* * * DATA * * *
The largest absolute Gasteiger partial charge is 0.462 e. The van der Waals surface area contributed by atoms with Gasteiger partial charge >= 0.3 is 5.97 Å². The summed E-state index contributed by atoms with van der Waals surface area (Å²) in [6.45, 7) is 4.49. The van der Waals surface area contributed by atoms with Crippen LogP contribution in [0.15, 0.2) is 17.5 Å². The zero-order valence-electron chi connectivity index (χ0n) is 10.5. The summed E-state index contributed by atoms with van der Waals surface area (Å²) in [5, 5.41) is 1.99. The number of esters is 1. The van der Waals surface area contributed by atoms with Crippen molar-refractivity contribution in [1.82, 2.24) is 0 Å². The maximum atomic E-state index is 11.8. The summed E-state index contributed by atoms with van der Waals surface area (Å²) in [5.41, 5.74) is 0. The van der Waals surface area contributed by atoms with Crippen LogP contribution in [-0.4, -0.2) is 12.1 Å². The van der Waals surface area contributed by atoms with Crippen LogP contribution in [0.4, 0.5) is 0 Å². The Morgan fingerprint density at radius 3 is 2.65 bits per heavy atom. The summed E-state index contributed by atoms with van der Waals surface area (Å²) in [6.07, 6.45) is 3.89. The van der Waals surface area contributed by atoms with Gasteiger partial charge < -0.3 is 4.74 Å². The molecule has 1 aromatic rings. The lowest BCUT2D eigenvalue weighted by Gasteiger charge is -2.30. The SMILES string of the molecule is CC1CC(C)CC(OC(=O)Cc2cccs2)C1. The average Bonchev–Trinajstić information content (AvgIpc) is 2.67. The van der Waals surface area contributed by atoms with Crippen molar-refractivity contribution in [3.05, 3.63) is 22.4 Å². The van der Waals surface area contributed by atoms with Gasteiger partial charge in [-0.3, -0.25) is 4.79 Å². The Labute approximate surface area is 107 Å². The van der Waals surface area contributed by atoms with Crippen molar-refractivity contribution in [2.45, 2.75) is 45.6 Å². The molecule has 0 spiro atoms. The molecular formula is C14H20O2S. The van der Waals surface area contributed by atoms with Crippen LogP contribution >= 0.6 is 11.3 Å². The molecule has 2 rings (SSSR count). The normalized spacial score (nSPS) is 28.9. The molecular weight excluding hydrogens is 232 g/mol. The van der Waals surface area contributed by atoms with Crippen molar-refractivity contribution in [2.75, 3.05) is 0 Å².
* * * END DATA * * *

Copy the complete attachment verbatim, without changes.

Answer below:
The largest absolute Gasteiger partial charge is 0.462 e. The van der Waals surface area contributed by atoms with Gasteiger partial charge >= 0.3 is 5.97 Å². The summed E-state index contributed by atoms with van der Waals surface area (Å²) in [6.45, 7) is 4.49. The van der Waals surface area contributed by atoms with Crippen LogP contribution in [0.15, 0.2) is 17.5 Å². The zero-order valence-electron chi connectivity index (χ0n) is 10.5. The summed E-state index contributed by atoms with van der Waals surface area (Å²) in [5, 5.41) is 1.99. The number of esters is 1. The van der Waals surface area contributed by atoms with Crippen molar-refractivity contribution in [1.82, 2.24) is 0 Å². The maximum atomic E-state index is 11.8. The summed E-state index contributed by atoms with van der Waals surface area (Å²) in [5.41, 5.74) is 0. The van der Waals surface area contributed by atoms with Crippen LogP contribution in [-0.4, -0.2) is 12.1 Å². The van der Waals surface area contributed by atoms with Crippen LogP contribution in [0.4, 0.5) is 0 Å². The Morgan fingerprint density at radius 3 is 2.65 bits per heavy atom. The summed E-state index contributed by atoms with van der Waals surface area (Å²) in [6.07, 6.45) is 3.89. The van der Waals surface area contributed by atoms with Gasteiger partial charge < -0.3 is 4.74 Å². The molecule has 1 aromatic rings. The lowest BCUT2D eigenvalue weighted by Gasteiger charge is -2.30. The SMILES string of the molecule is CC1CC(C)CC(OC(=O)Cc2cccs2)C1. The average Bonchev–Trinajstić information content (AvgIpc) is 2.67. The van der Waals surface area contributed by atoms with Crippen molar-refractivity contribution in [3.05, 3.63) is 22.4 Å². The van der Waals surface area contributed by atoms with Gasteiger partial charge in [-0.3, -0.25) is 4.79 Å². The Labute approximate surface area is 107 Å². The van der Waals surface area contributed by atoms with Crippen molar-refractivity contribution in [2.45, 2.75) is 45.6 Å². The molecule has 0 spiro atoms. The molecular formula is C14H20O2S. The van der Waals surface area contributed by atoms with Crippen LogP contribution >= 0.6 is 11.3 Å². The molecule has 2 rings (SSSR count). The normalized spacial score (nSPS) is 28.9. The molecular weight excluding hydrogens is 232 g/mol. The van der Waals surface area contributed by atoms with Crippen molar-refractivity contribution in [2.75, 3.05) is 0 Å².